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50 of 64 people found the following review helpful By Laura F on December 5, 2010
Format: Hardcover Verified Purchase
I truly enjoyed reading this book. I am learning Russian and took my own first trip to the country this year; there is so much to learn and discover about Russia and I appreciated Frazier's interesting, concise and occasionally humorous lessons on the country's history, culture and geography. Indeed, I found myself laughing out loud at several passages - a valued experience during a good read for me!

Nonetheless, as much as I appreciate seeing an author's sense of humor and personality shine through a narrative like this, I found parts of Frazier's discourse to be simply grating and tinged with a familiarly uncomfortable, unmistakable East Coast self-importance. As many times as Frazier may call himself a Midwesterner in the text, his worldview is clearly that of an affluent New Yorker. This is perfectly evidenced by his reference to his guide/trip organizer/translator/mechanic throughout Siberia as his `driver'. It took a native Russian teacher later to point out to him that he should call the talented person who shepherded him (and his expensive fishing rods) across thousands of miles of Siberia his `colleague' instead (also worth pointing out that in addition to this man's guide credentials, he's the head of the robotics lab at St. Petersburg State University, hardly a `driver' qualification).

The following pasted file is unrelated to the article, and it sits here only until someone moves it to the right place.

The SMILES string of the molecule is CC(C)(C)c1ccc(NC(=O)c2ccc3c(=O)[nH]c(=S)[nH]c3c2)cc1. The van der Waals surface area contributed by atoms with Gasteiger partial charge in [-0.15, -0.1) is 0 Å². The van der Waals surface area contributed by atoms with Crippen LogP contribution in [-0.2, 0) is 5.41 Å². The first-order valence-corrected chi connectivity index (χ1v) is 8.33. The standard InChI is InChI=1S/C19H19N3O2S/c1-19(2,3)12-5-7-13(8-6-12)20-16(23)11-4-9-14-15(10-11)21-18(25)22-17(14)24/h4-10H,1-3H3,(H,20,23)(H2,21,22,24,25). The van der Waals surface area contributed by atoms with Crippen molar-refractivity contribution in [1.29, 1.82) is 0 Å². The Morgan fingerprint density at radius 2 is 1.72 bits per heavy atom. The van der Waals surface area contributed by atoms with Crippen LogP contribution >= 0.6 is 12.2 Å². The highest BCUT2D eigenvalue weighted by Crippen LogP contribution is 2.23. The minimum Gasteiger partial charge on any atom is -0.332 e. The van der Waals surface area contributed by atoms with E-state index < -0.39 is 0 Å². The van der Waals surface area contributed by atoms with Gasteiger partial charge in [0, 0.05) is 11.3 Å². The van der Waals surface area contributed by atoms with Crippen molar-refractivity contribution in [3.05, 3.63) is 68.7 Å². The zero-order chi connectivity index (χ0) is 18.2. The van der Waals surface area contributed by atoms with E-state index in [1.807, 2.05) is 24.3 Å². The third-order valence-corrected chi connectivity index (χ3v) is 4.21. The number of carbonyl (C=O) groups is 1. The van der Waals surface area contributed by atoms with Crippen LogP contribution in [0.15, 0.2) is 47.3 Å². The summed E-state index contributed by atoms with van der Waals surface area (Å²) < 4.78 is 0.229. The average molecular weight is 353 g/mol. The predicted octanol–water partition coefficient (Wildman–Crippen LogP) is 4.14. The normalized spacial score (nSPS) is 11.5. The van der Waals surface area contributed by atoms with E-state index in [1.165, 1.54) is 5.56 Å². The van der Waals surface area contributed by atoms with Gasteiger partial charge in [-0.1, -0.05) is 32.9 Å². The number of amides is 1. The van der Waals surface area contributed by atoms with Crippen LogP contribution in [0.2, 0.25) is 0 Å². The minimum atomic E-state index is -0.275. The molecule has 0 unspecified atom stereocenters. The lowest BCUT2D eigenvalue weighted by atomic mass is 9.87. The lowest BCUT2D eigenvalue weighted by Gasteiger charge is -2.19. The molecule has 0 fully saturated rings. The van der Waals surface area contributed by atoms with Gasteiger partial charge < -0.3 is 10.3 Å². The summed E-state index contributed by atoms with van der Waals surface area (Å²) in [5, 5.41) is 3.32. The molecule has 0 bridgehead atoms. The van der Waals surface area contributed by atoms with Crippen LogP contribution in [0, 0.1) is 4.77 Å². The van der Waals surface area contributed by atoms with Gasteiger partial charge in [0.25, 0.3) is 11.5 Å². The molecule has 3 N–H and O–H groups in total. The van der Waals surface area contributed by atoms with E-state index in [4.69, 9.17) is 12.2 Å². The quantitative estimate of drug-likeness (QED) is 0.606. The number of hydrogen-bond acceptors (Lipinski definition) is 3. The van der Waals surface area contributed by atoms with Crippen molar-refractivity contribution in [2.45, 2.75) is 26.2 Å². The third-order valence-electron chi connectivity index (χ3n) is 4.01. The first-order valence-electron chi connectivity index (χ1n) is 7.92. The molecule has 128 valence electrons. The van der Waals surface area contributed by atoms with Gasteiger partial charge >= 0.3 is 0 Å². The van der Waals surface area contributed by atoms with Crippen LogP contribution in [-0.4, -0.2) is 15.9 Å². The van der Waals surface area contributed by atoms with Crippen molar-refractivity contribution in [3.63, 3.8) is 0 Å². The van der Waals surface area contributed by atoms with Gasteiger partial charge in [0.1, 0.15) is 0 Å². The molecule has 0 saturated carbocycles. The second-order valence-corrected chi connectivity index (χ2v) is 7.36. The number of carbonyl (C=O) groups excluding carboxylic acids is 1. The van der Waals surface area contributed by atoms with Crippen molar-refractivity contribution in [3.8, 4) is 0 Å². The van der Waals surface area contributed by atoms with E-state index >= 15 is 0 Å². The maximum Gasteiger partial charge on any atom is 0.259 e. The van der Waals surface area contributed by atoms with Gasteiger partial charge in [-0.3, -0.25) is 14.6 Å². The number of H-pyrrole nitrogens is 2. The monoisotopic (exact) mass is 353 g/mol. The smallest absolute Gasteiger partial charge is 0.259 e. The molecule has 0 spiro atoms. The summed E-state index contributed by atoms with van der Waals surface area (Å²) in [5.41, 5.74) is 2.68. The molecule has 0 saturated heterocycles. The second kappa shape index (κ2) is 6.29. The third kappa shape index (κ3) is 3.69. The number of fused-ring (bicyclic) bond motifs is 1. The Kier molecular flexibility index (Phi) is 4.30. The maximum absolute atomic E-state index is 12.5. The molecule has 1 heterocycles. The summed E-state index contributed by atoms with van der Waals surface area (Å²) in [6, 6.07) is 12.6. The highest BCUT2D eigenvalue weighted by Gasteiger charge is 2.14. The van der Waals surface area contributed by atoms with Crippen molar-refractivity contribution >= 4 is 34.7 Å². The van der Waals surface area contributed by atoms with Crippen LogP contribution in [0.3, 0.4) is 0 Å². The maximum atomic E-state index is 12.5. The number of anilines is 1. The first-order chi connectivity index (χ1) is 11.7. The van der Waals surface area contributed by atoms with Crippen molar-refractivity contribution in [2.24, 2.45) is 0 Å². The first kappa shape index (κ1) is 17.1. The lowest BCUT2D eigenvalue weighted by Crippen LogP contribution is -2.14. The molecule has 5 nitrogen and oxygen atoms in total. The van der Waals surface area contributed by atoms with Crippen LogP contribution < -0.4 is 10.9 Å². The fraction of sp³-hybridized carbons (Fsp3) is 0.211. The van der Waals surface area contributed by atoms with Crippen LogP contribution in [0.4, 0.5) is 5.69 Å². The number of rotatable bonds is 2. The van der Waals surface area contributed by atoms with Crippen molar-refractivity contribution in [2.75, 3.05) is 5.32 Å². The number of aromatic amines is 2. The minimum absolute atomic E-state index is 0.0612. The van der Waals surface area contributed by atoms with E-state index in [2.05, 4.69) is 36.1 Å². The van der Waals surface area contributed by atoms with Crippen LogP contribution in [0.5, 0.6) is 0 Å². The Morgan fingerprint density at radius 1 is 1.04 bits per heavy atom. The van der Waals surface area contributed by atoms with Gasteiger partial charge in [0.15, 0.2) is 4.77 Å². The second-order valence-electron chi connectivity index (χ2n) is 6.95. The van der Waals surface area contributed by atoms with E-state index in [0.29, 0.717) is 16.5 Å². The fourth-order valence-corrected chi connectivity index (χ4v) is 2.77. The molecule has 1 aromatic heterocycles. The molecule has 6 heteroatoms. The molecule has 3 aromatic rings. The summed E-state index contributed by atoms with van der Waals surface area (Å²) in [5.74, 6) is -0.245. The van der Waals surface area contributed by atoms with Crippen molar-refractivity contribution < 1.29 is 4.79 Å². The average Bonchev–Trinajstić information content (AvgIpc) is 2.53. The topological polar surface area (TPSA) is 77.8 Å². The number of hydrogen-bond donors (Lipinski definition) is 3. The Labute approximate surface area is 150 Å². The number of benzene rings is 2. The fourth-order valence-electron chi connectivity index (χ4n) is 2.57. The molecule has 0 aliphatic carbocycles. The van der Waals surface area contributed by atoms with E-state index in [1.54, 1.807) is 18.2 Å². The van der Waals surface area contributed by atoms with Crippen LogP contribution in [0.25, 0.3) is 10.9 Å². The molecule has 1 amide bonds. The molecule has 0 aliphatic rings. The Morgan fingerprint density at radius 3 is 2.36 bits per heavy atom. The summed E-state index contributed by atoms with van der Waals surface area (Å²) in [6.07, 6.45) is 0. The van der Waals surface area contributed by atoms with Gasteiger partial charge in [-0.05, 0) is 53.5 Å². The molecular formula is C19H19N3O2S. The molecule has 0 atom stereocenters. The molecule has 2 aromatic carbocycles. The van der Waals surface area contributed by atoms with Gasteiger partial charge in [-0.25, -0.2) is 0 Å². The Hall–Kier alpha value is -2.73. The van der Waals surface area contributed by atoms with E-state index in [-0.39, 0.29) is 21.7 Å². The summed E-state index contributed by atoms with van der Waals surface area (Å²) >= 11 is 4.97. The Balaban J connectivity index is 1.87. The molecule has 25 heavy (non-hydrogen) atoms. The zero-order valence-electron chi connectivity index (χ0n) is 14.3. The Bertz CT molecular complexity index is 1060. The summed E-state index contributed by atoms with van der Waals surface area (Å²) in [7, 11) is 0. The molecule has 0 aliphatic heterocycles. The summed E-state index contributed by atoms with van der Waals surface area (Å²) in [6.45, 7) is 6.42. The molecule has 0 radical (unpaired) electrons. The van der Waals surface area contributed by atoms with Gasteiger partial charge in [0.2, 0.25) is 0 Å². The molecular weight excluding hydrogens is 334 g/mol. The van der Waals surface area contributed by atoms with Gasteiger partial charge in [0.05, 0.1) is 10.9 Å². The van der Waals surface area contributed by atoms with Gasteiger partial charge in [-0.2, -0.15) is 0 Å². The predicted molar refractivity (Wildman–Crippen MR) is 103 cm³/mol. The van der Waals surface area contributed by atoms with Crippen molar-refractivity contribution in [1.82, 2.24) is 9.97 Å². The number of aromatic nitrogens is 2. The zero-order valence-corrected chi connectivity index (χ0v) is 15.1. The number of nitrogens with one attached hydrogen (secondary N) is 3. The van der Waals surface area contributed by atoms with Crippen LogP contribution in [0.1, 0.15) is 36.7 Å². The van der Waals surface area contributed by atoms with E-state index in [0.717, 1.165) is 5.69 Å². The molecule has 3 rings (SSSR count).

Frazier goes on to display a latent sexism in a passage about the beauty of post-soviet-era Russian women. He marvels at the `beautiful women walking everywhere' in Krasnoyarsk, recalling a negative Cold War American stereotype of Russian female appearance and questioning its origins.